Advocates request emergency action from OIG at Port Isabel Detention Center
A complaint to the Office of Inspector General was filed Tuesday calling for emergency action at the Port Isabel Detention Center.
Advocates for a man in federal custody at Port Isabel Detention Center, PIDC, are concerned for his welfare and the conditions that could adversely affect other detainees.
"I am not a criminal. I am not a rule-breaker. I am a pastor, for crying out loud," a Ugandan pastor and asylum seeker identified only by his first name, Steven, said via phone interview on Tuesday. "I've been doing the ministry at this detention center preaching the gospel to the men."
Steven, 36, has orders for removal from the United States. He arrived at a port of entry in Brownsville seeking asylum in December 2018. He fled his prosecution from the government after organizing a human rights program, according to Steven's attorneys.
He has been detained at PIDC for a year and half. He has diabetes, but his attorneys say he's had insufficient treatment. "My right eye has severe cataracts. It developed when I was in this detention center," Steven said. Attorneys say he's also developed painful and recurring boils. They're concerned conditions could help propagate the virus among detainees physically vulnerable.
So far, there are 22 cases of COVID-19 reported at the detention center.
The agency has made changes to their policies since the pandemic, even taking actions to reduce their population at facilities. According to a statement from the agency, "ICE has released over 900 individuals after evaluating their immigration history, criminal record, potential threat to public safety, flight risk, and national security concerns."
The complaint filed with the OIG by attorney Jennifer Harbury mentions a lack of personal protective equipment among employees. The agency's website assures they have the equipment available for staff and patients, but the agency itself has not issued a specific statement for PIDC.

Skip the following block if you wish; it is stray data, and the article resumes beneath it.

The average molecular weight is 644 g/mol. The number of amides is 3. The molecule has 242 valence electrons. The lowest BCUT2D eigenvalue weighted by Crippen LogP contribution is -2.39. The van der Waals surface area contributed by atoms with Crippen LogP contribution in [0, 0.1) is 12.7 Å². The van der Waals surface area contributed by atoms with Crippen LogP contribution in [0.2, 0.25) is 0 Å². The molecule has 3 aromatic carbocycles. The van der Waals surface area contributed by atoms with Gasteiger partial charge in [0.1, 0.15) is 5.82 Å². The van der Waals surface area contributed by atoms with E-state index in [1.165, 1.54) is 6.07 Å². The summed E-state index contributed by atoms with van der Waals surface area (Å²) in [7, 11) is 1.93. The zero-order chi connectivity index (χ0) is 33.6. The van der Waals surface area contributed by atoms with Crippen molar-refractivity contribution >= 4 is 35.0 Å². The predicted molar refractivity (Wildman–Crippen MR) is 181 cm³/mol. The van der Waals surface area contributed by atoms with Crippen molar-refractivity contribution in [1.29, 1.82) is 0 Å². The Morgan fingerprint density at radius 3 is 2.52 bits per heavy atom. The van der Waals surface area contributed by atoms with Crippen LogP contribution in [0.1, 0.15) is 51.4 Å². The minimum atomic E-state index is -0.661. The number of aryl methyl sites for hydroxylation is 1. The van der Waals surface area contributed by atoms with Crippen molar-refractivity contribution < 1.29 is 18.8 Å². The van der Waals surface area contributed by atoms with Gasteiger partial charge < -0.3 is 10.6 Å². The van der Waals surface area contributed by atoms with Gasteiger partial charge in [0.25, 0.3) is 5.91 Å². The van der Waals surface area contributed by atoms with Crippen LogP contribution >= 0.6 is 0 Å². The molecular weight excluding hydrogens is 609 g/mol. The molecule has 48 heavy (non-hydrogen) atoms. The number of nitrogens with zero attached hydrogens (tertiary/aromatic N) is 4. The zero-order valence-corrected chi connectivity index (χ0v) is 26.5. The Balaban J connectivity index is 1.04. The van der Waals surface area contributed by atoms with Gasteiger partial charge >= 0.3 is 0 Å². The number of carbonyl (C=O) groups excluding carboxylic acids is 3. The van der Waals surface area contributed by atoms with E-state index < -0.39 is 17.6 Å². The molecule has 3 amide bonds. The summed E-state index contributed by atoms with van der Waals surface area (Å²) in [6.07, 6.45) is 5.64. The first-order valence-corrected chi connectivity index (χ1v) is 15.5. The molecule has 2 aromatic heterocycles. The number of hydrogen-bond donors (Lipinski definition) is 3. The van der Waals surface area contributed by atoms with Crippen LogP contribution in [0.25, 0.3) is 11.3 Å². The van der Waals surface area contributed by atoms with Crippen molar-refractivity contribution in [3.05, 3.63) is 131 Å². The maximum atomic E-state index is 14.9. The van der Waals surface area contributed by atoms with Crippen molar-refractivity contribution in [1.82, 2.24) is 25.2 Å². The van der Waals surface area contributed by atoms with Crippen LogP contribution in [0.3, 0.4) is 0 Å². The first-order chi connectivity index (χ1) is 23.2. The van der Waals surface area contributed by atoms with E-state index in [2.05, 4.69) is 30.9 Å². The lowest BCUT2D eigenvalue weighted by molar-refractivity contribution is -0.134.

"For a short time, there was some of the guards were wearing masks. Some, not all, not nearly at all. They were still not wearing masks going in and out of the dorms, or the pods. Food workers not wearing masks," Catherine Potter, attorney for Steven, said.
Potter has other clients at PIDC who are concerned about those who remain untested in the facility.
"One of my clients out there who is highly vulnerable, he said many in his dorm have been coughing he's been coughing throughout his whole dorm, coughing and sneezing. And they keep telling him them it's flu. And, then he reported yesterday he can't smell or taste anything. It's part of the same thing, but they won't test him," Potter said.
On Tuesday, Steven realized he also lost his sense of smell, even though his nose was not congested.
More than just a test, Steven wants ICE to consider him to be released to a sponsor who is already waiting to take him in.
"I have a family that would not like to see me dead, because I came to the U.S.A. to seek asylum. The reason why I'm here, I ran out to save my life. I ran out of my country to save my life, and anything they can do to help me attain my goal of saving my life I would really appreciate it. I am willing to get out under any conditions they may have for me and I will obey them," Steven said.
Steven's case is at the Fifth Circuit on a petition for review, and there is a pending motion to reopen and reconsider for changed circumstances at the Board of Immigration Appeals. "The changed circumstances -- the authorities in Uganda found out he had been denied asylum by the immigration judge. Shortly, thereafter, security forces went to his sister's home and beat her severely, because they were convinced he had returned and she was hiding him. She was badly injured and is now in hiding," Potter said.
Though the complaint urges oversight at a federally licensed facility, advocates believe it will benefit the community outside of it, too.
"Those guards and other employees at PIDC, they leave work and return to the community, to their families. They have not been wearing protective equipment and they have been exposed. I care about the detainees, but if you don't care about them, you should certainly care about your community, your family and neighbors. So, people do need to know, to get honest and real information about what is happening at the ICE detention centers," said Potter.